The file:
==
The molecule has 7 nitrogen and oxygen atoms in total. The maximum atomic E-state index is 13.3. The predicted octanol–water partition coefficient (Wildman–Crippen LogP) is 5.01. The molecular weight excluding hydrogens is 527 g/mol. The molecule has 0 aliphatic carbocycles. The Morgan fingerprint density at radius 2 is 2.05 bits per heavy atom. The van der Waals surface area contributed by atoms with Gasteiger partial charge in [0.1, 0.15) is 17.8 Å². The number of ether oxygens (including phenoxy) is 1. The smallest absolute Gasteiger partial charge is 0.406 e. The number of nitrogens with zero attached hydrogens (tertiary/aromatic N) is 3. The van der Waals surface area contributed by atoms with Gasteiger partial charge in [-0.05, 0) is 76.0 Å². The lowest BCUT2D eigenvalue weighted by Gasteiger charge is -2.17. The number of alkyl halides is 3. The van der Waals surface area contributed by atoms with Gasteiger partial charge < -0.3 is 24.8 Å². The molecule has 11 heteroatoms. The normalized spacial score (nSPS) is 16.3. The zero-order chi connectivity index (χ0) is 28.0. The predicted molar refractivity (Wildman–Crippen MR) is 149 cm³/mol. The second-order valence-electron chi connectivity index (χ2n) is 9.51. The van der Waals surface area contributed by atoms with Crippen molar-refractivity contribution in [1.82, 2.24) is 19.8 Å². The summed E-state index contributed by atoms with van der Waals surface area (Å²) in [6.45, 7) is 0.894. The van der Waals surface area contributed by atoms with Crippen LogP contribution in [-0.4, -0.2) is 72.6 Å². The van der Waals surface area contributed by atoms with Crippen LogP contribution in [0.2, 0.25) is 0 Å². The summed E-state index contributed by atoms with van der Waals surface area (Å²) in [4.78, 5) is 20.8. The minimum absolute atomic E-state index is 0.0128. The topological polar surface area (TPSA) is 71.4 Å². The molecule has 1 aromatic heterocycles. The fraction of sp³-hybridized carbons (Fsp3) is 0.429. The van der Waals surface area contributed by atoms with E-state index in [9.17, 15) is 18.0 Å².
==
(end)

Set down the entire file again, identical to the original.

The molecule has 7 nitrogen and oxygen atoms in total. The maximum atomic E-state index is 13.3. The predicted octanol–water partition coefficient (Wildman–Crippen LogP) is 5.01. The molecular weight excluding hydrogens is 527 g/mol. The molecule has 0 aliphatic carbocycles. The Morgan fingerprint density at radius 2 is 2.05 bits per heavy atom. The van der Waals surface area contributed by atoms with Gasteiger partial charge in [0.1, 0.15) is 17.8 Å². The number of ether oxygens (including phenoxy) is 1. The smallest absolute Gasteiger partial charge is 0.406 e. The number of nitrogens with zero attached hydrogens (tertiary/aromatic N) is 3. The van der Waals surface area contributed by atoms with Gasteiger partial charge in [-0.05, 0) is 76.0 Å². The lowest BCUT2D eigenvalue weighted by Gasteiger charge is -2.17. The number of alkyl halides is 3. The van der Waals surface area contributed by atoms with Gasteiger partial charge < -0.3 is 24.8 Å². The molecule has 11 heteroatoms. The normalized spacial score (nSPS) is 16.3. The zero-order chi connectivity index (χ0) is 28.0. The predicted molar refractivity (Wildman–Crippen MR) is 149 cm³/mol. The second-order valence-electron chi connectivity index (χ2n) is 9.51. The van der Waals surface area contributed by atoms with Crippen molar-refractivity contribution in [1.82, 2.24) is 19.8 Å². The summed E-state index contributed by atoms with van der Waals surface area (Å²) in [6.45, 7) is 0.894. The van der Waals surface area contributed by atoms with Crippen LogP contribution in [-0.4, -0.2) is 72.6 Å². The van der Waals surface area contributed by atoms with Crippen LogP contribution in [0.2, 0.25) is 0 Å². The summed E-state index contributed by atoms with van der Waals surface area (Å²) in [4.78, 5) is 20.8. The minimum absolute atomic E-state index is 0.0128. The topological polar surface area (TPSA) is 71.4 Å². The molecule has 1 aromatic heterocycles. The fraction of sp³-hybridized carbons (Fsp3) is 0.429. The van der Waals surface area contributed by atoms with E-state index in [9.17, 15) is 18.0 Å².